How to Pick the Best Moisturizer for Your Skin Goal
When it comes to skincare products, do you feel overloaded with product options and information? Maybe you have a shelf of skincare products that you bought and didn’t end up using, or just didn’t work for you. Having some skin goals in mind can turn skincare shopping from an overwhelming experience to a fairly simple one.
With moisturizers, there are a lot of options, and many of them seem similar. To make it easier to find products that will work for you, find the category your skin fits into (it may be several) and see what you should be looking for in a moisturizer.
For a guide on the different types of moisturizers, see our article here.
If your skin goal is to help treat acne breakouts and fade acne scars from past blemishes, finding a lightweight moisturizer will help keep your skin balanced.
- A water-based, oil-free moisturizer will give you the hydration you need, but won’t clog pores.
- Lightweight gel products are comfortable to wear even under makeup.
- Moisturizers with acids gently exfoliate skin and treat acne, as well as fade scars.
- Ingredients that calm inflammation (like green tea, centella and snail mucin) help acne heal quickly, and reduce chances of scarring.
Pigmentation/uneven skin tone
If you want to reduce dark spots and pigmentation or generally brighten your complexion, you’ll need a moisturizer that fights UV damage and increases skin turnover.
- At night, a moisturizer with AHAs (like glycolic or azelaic acid) will help you shed the damaged surface layers of skin, making it look more even.
- Products with licorice extract and alpha arbutin disrupt melanin production, and are good all-around brighteners.
If your skin goal is to smooth fine lines and wrinkles or to plump and firm your skin, you’re in luck - there are a lot of moisturizers that match your skin goal, especially products geared for night use. We suggest looking for 3 things.
- A moisturizer that is a little richer, with glycerin, ceramides or hyaluronic acid to hold moisture in the skin and make it look plumper.
- A product that contains antioxidants like vitamin C and vitamin E, to repair damage that causes wrinkles and loose skin.
- Ingredients that boost collagen production, like peptides, retinol or bakuchiol. These keep the skin firm and help it stay elastic.
Soothing sensitivity and redness and strengthening your skin barrier are goals that go hand-in-hand; improving the resilience of your skin barrier will help it hold on to moisture and keep irritants out.
- Moisturizers for sensitive skin often include ceramides and fatty acids - these are building blocks of the barrier itself.
- Shea butter not only provides moisture, but also forms a barrier over the skin, protecting it and reducing inflammation.
- Calming ingredients are easy to find in moisturizers: allantoin, chamomile, centella and green tea.
- If you know you have a lot of allergens or skin triggers, try a low-ingredient moisturizer to reduce the chance of a reaction.
- Anytime you try a new moisturizer, don’t forget to patch test.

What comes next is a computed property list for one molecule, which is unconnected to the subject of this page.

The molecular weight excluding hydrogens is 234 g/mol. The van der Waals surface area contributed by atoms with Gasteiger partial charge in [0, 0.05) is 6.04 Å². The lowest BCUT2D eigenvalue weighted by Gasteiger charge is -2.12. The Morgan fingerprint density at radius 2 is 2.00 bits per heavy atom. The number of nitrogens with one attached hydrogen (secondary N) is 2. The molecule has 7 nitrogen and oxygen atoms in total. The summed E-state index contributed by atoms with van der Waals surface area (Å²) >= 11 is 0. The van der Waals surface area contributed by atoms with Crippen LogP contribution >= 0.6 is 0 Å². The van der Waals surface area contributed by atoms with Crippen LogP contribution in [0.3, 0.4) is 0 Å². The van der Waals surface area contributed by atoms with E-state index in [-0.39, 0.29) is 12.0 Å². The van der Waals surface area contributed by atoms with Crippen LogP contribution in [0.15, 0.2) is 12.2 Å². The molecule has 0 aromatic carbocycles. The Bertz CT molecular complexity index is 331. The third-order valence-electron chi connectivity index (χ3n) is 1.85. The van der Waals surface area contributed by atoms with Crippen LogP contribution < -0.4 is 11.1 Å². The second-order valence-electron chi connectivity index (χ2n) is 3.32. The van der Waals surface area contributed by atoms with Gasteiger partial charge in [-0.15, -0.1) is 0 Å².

If you want to treat blackheads and enlarged pores or balance sebum production, look for a non-comedogenic moisturizer that helps clear oils and dead skin.
- Avoid creams with high concentrations of occlusives like petrolatum, butters and oils. These seal the skin, and can lead to oils getting trapped in your pores.
- A moisturizer with acids (specifically salicylic acid) helps exfoliate and control sebum production.
- For daytime, there are moisturizers with mattifying finishes, or ingredients that absorb oils like charcoal or clay (sometimes referred to as “minerals”). These reduce shine and keep you looking fresh.
You’ll first need to determine if your skin is dry (lacks oils), or dehydrated (lacks water). People who don’t produce enough oils tend to have skin that is flakey, irritated and dry-feeling all the time. However, you can have dehydrated skin, even if your skin type is oily. Dehydrated skin is usually a result of damage to the skin barrier (like over-exfoliation), or lack of water intake.
If your goal is to soften and nourish dry skin you’ll need something that contains emollients and occlusives.
- Butters, oils and fatty acids in a moisturizer keep skin from getting scaly and itchy.
- Try a moisturizing ointment if you have severely dry skin.
If your goal is to treat dehydrated skin, look for hydrators that draw and retain water.
- Hyaluronic acid, tremella and panthenol are all excellent at holding water in your skin.
- If you do suffer from acne, look for a product with squalane, which moisturizes but won’t clog pores.
- Using a sealing moisturizer on top of your hydrators will keep moisture from evaporating.
There are two key steps if you want to illuminate your complexion or get dewy skin.
- Exfoliation, to dissolve the dull, surface cells and increase skin turnover. A moisturizer with gentle exfoliants like honey, citrus extracts, AHAs or willow bark are good choices for all-around brighter skin.
- Extra hydration - dry skin tends to look dull, so use a product with an effective humectant, like hyaluronic acid.
- For an extra boost, look for light diffusing, tinted or colour-correcting moisturizers. You can also add a bit of dewy foundation to your moisturizer for that pearly finish.